When searching for the absolute cheapest hardwood flooring, there is one type that might escape your attention. Rarely is it advertised by flooring manufacturers or touted by flooring salespeople. Yet this flooring is 100-percent hardwood and it is usually inexpensive.
This flooring is called rustic grade hardwood and it just might find its way to your outbuilding, home gym, workshop, or mudroom floor.
Rustic Grade Hardwood Flooring
Rustic grade hardwood flooring is solid hardwood that may include a greater than normal number of knots, pith, streaks, sharp color variations, and minor defects like small splits, broken or missing tongues, short pieces, and wormholes. Rustic grade hardwood is the lowest grade of hardwood flooring and it is usually modestly priced.
What Rustic Grade Hardwood Flooring Is
Rustic grade hardwood flooring is usually different from most hardwoods that are identified merely as rustic. Within the flooring industry, rustic most often indicates appearance, not composition.
Nearly any type of flooring, even non-wood-flooring, can be labeled with this rustic designation: laminate, luxury vinyl plank, and even ceramic tile in plank form. When any flooring has a wood appearance along with a heavily distressed look, this usually means that it will have that designation: rustic.
But rustic grade hardwood flooring is different. It's an actual grade of wood, not a marketing term. This term is used by the flooring industry to denote hardwood just below the better natural grade flooring, which is suitable for all residential indoor installations.
Grades of Hardwood
FAS Grade: Firsts and Seconds
FAS grade hardwood is top-tier hardwood that comes in long pieces that are free most defects and has a clear appearance. These top-grade boards are best for trimwork and building fine wood items like cabinets, chairs, or tables.
FAS1F or F1F Grade: One Face and Selects
FAS One Face and Select boards, sometimes called SAB boards, are sourced from the best face of the wood and are clear with good color consistency. FAS1F or F1F boards are best for doors and cabinet face frames.
No. 1 Common Grade
No. 1 or #1 common grade hardwood can be used for a wide variety of projects. Minimum board size is 3 inches by 4 feet. Around two-thirds of the faces are clear.
No. 2A Common (or Rustic Grade)
Rustic grade hardwood sometimes is called #2, tavern, or cabin grade flooring. Its surface quality is poorer than natural grade flooring. Its random lengths can often be shorter than even regular commodity flooring, which itself can be short. About 50-percent of the cuttings are clear.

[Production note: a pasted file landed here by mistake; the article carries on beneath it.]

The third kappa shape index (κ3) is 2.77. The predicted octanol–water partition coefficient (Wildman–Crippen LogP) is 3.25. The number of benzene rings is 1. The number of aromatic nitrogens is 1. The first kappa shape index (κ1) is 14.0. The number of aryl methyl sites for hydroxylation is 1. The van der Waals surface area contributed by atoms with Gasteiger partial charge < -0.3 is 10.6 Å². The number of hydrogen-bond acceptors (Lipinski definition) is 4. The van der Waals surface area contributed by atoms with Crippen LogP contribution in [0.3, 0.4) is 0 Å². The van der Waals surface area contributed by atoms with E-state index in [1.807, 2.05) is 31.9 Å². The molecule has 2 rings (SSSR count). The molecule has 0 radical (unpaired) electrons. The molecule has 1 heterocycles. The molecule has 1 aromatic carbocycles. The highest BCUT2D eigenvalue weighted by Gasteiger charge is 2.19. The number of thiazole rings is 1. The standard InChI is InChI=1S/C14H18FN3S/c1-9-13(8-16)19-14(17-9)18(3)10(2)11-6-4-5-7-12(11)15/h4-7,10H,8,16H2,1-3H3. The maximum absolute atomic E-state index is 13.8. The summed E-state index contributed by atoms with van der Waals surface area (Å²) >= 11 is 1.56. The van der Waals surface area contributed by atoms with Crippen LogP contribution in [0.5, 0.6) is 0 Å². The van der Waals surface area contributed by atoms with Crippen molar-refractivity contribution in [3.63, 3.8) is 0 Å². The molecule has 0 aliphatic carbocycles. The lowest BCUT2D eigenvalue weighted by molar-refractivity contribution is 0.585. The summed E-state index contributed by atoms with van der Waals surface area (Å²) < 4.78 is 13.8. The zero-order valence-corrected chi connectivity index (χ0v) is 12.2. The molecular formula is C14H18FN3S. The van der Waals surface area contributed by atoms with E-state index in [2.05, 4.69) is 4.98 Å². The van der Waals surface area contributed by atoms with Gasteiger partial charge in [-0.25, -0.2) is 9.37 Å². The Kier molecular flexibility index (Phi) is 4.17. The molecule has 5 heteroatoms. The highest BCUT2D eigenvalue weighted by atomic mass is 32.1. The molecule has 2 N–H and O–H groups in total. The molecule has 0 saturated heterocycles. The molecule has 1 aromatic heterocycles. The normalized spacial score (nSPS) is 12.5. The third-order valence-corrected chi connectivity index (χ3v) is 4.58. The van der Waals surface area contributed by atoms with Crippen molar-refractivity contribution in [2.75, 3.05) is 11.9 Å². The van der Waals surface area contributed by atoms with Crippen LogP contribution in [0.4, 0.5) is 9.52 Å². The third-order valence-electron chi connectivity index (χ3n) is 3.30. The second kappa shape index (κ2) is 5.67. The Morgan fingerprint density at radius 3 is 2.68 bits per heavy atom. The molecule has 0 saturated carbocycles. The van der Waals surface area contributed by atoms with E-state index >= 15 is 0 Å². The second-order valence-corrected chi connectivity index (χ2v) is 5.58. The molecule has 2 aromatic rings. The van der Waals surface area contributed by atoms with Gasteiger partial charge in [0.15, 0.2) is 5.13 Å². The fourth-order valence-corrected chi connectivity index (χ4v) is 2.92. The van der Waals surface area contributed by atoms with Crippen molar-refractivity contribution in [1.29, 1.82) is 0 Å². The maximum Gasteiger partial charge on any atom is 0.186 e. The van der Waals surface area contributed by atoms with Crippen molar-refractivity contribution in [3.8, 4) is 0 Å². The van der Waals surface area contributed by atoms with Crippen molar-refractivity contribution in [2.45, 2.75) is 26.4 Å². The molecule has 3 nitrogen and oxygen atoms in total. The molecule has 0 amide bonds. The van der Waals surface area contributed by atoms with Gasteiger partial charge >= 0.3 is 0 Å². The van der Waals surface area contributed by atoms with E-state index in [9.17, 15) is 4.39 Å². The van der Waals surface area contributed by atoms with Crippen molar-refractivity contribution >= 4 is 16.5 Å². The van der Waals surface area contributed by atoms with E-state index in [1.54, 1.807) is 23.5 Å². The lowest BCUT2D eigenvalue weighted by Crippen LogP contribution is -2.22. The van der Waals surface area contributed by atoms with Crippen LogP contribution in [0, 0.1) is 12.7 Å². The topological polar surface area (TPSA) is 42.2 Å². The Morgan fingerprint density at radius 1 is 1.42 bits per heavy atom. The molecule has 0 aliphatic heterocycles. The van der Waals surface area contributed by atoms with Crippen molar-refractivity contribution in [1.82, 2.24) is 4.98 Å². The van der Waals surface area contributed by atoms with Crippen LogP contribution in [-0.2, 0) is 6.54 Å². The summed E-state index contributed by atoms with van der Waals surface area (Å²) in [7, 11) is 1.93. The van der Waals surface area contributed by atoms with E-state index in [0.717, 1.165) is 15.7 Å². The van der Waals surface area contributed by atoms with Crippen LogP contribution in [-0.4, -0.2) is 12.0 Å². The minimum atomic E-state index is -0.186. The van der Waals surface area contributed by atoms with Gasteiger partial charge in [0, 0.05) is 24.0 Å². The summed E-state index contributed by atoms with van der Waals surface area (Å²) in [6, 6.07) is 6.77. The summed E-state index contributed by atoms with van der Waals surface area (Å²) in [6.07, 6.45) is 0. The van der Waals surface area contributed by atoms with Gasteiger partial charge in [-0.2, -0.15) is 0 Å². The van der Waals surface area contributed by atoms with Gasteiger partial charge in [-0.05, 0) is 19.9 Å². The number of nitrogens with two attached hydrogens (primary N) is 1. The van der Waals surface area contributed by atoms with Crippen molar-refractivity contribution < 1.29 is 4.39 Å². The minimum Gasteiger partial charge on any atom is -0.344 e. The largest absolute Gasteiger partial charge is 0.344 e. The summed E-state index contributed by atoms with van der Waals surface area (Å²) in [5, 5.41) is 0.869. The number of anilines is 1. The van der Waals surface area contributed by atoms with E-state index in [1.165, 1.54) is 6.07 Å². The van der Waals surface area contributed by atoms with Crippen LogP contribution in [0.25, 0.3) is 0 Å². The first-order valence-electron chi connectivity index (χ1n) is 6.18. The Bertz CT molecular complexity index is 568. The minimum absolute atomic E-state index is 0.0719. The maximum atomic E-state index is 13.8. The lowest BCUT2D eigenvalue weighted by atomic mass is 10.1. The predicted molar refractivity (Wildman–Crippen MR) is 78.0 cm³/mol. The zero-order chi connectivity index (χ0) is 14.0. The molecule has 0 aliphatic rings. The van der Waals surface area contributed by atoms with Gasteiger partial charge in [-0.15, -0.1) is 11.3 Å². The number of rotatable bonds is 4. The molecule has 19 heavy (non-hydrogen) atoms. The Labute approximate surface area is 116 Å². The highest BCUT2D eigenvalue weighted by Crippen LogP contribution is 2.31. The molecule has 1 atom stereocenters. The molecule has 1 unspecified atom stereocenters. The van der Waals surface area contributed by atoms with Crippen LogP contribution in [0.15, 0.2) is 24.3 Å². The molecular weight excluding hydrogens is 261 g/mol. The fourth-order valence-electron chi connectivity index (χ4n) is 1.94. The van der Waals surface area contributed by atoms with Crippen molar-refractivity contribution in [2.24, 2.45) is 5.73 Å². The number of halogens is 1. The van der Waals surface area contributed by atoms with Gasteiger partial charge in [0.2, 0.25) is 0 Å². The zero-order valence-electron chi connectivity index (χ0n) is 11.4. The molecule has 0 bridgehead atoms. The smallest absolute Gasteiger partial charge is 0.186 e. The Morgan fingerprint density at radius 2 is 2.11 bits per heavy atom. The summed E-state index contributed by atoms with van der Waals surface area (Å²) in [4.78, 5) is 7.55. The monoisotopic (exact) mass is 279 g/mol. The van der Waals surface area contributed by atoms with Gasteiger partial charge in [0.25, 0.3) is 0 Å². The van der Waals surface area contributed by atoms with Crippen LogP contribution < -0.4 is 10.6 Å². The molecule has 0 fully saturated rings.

Quality of Rustic Grade Hardwood Flooring Boards
The main feature that distinguishes rustic grade from natural grade solid hardwood and certainly from veneer-bonded engineered wood flooring is its surface imperfections. Rustic grade tends to have a large number of knots, knot holes, and other open spaces.
Rustic grade wood flooring also may have grease pencil or Sharpie marks, deeply engrained dirt, and watermarks that require heavy sanding to remove.
Structurally, rustic grade hardwood flooring may have broken tongues, broken grooves, split ends, and severely warped boards.
Because more of the rustic grade boards may not be suitable for installation, it's usually recommended that you purchase 20-percent more product than the area's square footage.
Where to Install Rustic Grade Hardwood Flooring
Rustic grade hardwood flooring is not suited for all areas of the house. True to one of its alternate names, cabin grade, this type of flooring is often installed in spaces other than primary residences.
Rustic grade hardwood flooring may be acceptable for primarily residential use for some people. Most homeowners, though, will find it primitive for installation in their living rooms and bedrooms.
Generally, you would never want to install rustic grade wood flooring in any room where people are expected to walk in bare feet or with socks. Appropriate locations and uses include:
- Home gym weight rooms
Rustic Grade Hardwood Flooring Dimensions
Rustic grade hardwood flooring is found in the same dimensions as natural grade flooring, such as 3/4-inch by 2 1/2-inch. Other common widths for rustic grade hardwood are 3 1/4-inch, 4-inch, and 4 1/4-inch. Plank-width rustic grade hardwood flooring can be found, but the cupping of imperfect boards will be more pronounced than with narrower boards.
Lengths of rustic grade hardwood floorboards can vary from brand to brand, and even within a single brand. But this much is assured: Rarely ever will you find a bundle of long (and uniformly-long) floorboards.
Groups of random short and long boards are referred to as nested bundles within the flooring industry. Nested is an appropriate term because when you look at the bundle from a distance, it appears to be a set of long boards. Only on closer examination do you notice that some of these long boards are composed of two, three, or even four shorter boards set on-end.
Nested bundle rustic grade boards come as short as 10 inches and as long as 6 feet. Quantities of lengths should be evened out within the bundle so that you do not have far more of one length than another. If your nested bundle is composed of only short boards, it will compromise the appearance of your installed flooring. It will take longer to install and the finished project will look chaotic. Make sure ahead of time that you have plenty of long, medium, and short boards.
Where to Buy Rustic Grade Hardwood Flooring
Search with a series of names, such as rustic grade, tavern grade, utility grade, and cabin grade. Some retailers have even begun to start referring to this type of flooring as character grade, presumably because it adds rustic character to rooms.
Lumber Liquidators is a ready source of rustic grade flooring. Begin with Lumber Liquidators' Unfinished Solid Hardwood category, then search any of the sub-categories below.
NHLA Grading Rules. National Hardwood Lumber Association